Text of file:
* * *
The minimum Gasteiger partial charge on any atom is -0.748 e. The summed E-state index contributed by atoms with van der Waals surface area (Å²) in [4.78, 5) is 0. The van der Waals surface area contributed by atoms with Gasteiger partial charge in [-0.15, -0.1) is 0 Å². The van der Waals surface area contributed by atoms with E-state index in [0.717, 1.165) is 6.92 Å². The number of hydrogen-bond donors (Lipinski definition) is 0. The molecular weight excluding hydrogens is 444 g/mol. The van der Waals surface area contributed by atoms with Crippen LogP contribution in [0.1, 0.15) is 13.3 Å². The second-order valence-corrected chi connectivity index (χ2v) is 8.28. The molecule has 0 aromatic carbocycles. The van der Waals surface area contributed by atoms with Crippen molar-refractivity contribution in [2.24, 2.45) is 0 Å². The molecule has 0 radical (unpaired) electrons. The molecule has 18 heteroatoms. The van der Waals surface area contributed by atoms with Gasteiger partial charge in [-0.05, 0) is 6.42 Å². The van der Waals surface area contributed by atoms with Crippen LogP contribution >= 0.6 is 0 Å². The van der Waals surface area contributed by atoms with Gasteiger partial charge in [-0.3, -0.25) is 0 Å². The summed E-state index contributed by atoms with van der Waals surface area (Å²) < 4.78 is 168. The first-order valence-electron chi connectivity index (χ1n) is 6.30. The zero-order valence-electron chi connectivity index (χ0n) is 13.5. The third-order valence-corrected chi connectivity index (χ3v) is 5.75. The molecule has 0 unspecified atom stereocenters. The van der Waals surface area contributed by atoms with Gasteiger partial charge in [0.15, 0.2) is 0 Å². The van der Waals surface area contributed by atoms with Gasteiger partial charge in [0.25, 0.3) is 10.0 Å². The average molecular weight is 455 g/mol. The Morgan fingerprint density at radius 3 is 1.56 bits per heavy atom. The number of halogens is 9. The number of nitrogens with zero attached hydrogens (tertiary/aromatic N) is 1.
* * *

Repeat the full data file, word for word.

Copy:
The minimum Gasteiger partial charge on any atom is -0.748 e. The summed E-state index contributed by atoms with van der Waals surface area (Å²) in [4.78, 5) is 0. The van der Waals surface area contributed by atoms with Gasteiger partial charge in [-0.15, -0.1) is 0 Å². The van der Waals surface area contributed by atoms with E-state index in [0.717, 1.165) is 6.92 Å². The number of hydrogen-bond donors (Lipinski definition) is 0. The molecular weight excluding hydrogens is 444 g/mol. The van der Waals surface area contributed by atoms with Crippen LogP contribution in [0.1, 0.15) is 13.3 Å². The second-order valence-corrected chi connectivity index (χ2v) is 8.28. The molecule has 0 aromatic carbocycles. The van der Waals surface area contributed by atoms with Crippen molar-refractivity contribution in [2.24, 2.45) is 0 Å². The molecule has 0 radical (unpaired) electrons. The molecule has 18 heteroatoms. The van der Waals surface area contributed by atoms with Gasteiger partial charge in [-0.05, 0) is 6.42 Å². The van der Waals surface area contributed by atoms with Crippen LogP contribution >= 0.6 is 0 Å². The van der Waals surface area contributed by atoms with Gasteiger partial charge in [-0.3, -0.25) is 0 Å². The summed E-state index contributed by atoms with van der Waals surface area (Å²) < 4.78 is 168. The first-order valence-electron chi connectivity index (χ1n) is 6.30. The zero-order valence-electron chi connectivity index (χ0n) is 13.5. The third-order valence-corrected chi connectivity index (χ3v) is 5.75. The molecule has 0 unspecified atom stereocenters. The van der Waals surface area contributed by atoms with Gasteiger partial charge in [0.15, 0.2) is 0 Å². The van der Waals surface area contributed by atoms with Gasteiger partial charge in [0.25, 0.3) is 10.0 Å². The average molecular weight is 455 g/mol. The Morgan fingerprint density at radius 3 is 1.56 bits per heavy atom. The number of halogens is 9. The number of nitrogens with zero attached hydrogens (tertiary/aromatic N) is 1.